Tuesday, April 24, 2007

Stella Says…Modern society is producing murderers

by Stella Ramsaroop

(Originally published in Guyana's Kaieteur News on 22 April 2007)

The shooting in Blacksburg, Virginia this past week was just too close to home for me. As many of you know, I lived in Virginia until last summer and my son still lives there. In fact, he lives just across the street from the Virginia Tech (VT) campus where he also works. The VT campus is where a gunman took the lives of 32 students and staff members and injured dozens more this past week.

My son does not attend VT, but his girlfriend does. Luckily, neither of them was on campus last Monday morning when a lone shooter chained the doors of the Science and Engineering building and went from classroom to classroom killing every person he could. One doctor said there was not one surviving patient who did not have at least three shot wounds – this young man meant to kill everybody.

On one of the many times I talked to my son this week, he told me the overall mood in Blacksburg is depression. I can definitely relate. A dark cloud of depression has hovered over me all week as I considered how close my own child was to this brutality and how I have three children who fall in the college-aged crowd.

In light of this incident and other such brutal attacks, like the one at the Kaieteur News printery last year, I cannot help but wonder about what can possibly happen to a person in life to create such killers. Or to put it more precisely, why are our young men turning into mass murderers?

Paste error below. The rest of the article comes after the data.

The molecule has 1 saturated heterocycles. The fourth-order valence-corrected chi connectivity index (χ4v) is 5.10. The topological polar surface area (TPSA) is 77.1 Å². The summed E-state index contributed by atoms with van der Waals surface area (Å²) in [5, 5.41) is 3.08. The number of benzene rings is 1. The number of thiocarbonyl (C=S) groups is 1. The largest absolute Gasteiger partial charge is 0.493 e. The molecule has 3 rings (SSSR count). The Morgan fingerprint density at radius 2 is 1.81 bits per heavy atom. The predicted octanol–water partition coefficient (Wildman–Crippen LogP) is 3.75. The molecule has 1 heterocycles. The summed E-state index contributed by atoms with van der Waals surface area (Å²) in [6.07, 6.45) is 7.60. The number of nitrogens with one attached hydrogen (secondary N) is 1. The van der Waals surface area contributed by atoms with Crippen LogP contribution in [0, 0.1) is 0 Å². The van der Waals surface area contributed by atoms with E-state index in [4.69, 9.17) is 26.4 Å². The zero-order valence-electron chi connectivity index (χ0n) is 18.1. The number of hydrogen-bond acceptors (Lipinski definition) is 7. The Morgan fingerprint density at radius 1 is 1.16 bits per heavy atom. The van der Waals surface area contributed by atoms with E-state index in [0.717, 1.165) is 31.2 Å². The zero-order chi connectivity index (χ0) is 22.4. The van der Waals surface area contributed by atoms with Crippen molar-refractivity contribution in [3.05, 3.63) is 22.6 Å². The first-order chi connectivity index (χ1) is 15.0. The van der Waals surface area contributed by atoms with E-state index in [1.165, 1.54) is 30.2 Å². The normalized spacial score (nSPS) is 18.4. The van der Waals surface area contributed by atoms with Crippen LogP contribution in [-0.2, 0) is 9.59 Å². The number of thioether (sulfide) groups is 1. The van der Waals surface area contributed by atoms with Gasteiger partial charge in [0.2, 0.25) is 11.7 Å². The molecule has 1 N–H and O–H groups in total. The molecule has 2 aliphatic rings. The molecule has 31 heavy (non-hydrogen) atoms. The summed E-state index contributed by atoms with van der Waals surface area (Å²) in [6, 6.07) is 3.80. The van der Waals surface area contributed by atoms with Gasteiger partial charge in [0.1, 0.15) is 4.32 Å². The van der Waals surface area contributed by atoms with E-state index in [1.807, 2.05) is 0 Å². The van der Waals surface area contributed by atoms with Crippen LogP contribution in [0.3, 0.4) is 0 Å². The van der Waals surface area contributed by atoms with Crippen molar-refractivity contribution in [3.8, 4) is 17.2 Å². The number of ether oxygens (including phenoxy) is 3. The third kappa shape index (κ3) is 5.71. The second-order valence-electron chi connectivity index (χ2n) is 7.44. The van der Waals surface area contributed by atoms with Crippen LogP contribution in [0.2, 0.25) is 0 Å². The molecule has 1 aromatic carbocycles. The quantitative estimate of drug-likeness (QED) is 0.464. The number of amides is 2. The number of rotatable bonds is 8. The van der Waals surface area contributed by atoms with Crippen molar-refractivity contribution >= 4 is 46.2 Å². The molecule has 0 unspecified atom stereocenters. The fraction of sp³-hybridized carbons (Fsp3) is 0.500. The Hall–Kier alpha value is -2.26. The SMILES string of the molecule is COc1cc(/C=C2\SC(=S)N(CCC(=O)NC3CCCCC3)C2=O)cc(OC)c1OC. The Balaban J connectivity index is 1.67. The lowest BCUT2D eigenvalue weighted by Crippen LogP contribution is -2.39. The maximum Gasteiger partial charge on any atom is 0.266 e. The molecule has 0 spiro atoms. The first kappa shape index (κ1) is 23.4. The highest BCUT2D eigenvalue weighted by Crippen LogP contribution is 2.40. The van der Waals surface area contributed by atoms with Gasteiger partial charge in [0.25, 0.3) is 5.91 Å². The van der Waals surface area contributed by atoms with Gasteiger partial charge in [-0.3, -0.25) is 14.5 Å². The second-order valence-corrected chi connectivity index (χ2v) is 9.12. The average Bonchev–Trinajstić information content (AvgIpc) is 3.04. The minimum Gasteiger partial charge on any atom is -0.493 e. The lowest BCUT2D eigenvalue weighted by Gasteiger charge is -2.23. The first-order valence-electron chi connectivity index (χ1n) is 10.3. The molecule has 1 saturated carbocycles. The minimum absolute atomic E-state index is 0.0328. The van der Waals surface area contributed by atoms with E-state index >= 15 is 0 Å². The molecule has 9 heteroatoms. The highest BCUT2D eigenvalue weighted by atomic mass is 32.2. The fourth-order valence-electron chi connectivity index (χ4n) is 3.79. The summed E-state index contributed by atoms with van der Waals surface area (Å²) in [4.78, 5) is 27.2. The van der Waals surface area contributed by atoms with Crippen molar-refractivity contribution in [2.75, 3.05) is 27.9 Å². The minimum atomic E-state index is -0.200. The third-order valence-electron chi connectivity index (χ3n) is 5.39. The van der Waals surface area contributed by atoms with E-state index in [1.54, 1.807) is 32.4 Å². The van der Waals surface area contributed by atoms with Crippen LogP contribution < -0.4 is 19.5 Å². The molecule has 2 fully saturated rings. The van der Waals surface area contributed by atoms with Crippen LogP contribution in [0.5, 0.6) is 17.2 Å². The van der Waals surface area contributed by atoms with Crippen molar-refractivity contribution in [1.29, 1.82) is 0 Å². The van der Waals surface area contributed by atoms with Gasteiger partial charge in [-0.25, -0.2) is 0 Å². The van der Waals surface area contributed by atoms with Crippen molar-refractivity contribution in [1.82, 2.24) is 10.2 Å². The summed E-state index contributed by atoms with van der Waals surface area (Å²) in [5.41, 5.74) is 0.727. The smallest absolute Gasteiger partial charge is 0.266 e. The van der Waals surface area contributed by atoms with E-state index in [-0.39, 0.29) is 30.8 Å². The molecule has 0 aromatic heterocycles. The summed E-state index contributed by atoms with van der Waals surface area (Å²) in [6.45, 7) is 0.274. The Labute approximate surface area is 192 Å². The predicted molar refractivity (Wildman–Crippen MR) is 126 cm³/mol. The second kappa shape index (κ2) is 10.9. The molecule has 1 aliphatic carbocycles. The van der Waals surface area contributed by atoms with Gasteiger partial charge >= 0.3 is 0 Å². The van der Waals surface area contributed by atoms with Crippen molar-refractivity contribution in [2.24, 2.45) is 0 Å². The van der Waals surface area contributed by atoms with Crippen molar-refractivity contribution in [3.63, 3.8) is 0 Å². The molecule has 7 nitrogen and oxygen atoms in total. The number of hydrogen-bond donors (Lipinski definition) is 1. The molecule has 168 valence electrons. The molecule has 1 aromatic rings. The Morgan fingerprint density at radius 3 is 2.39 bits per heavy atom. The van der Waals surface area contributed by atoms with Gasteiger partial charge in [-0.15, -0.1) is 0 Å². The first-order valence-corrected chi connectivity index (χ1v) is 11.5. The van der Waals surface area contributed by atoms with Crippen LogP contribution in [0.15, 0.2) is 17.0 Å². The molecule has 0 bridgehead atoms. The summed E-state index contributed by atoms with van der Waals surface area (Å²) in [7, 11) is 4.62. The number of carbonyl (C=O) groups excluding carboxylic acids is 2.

Although I never allowed violent video games or music in my home, I know there is plenty of this offensive material out there. In fact, one story that is not being told by the media is that the VT shooter loved to play one of the more violent computer games produced by Microsoft.

The computer game in question, which I will not name because it does not deserve to be mentioned, allows the player to shoot the images of people with several different types of guns. There is no way that this mentally unstable young man did not pick up a thing or two from Microsoft’s computer “game.”

Recently, radio shock jock Don Imus was fired for his racist and sexist statements. Yet every day our children are exposed to music that is so full of hate that it would even make Imus’ statement seem mild. Is it any wonder that society is producing murderers?

The next course of action - after such a brutal attack on a college campus - is for the officials at VT (and all other universities) to find ways to protect the students from another such attack. However, anyone who has ever been on a college campus knows it is near to impossible to ensure complete safety and still function normally.

Perhaps a better method of protection would be to eliminate the influences that encourage these types of attacks in the first place. The debate at hand should not be about gun control, security measures or what could have been done different.

The necessary debate should be about the fact that modern society – heavily laden with violent scenes on the television, hate-filled lyrics in the music and video games that sear the tender consciences of our youth – is producing murderers.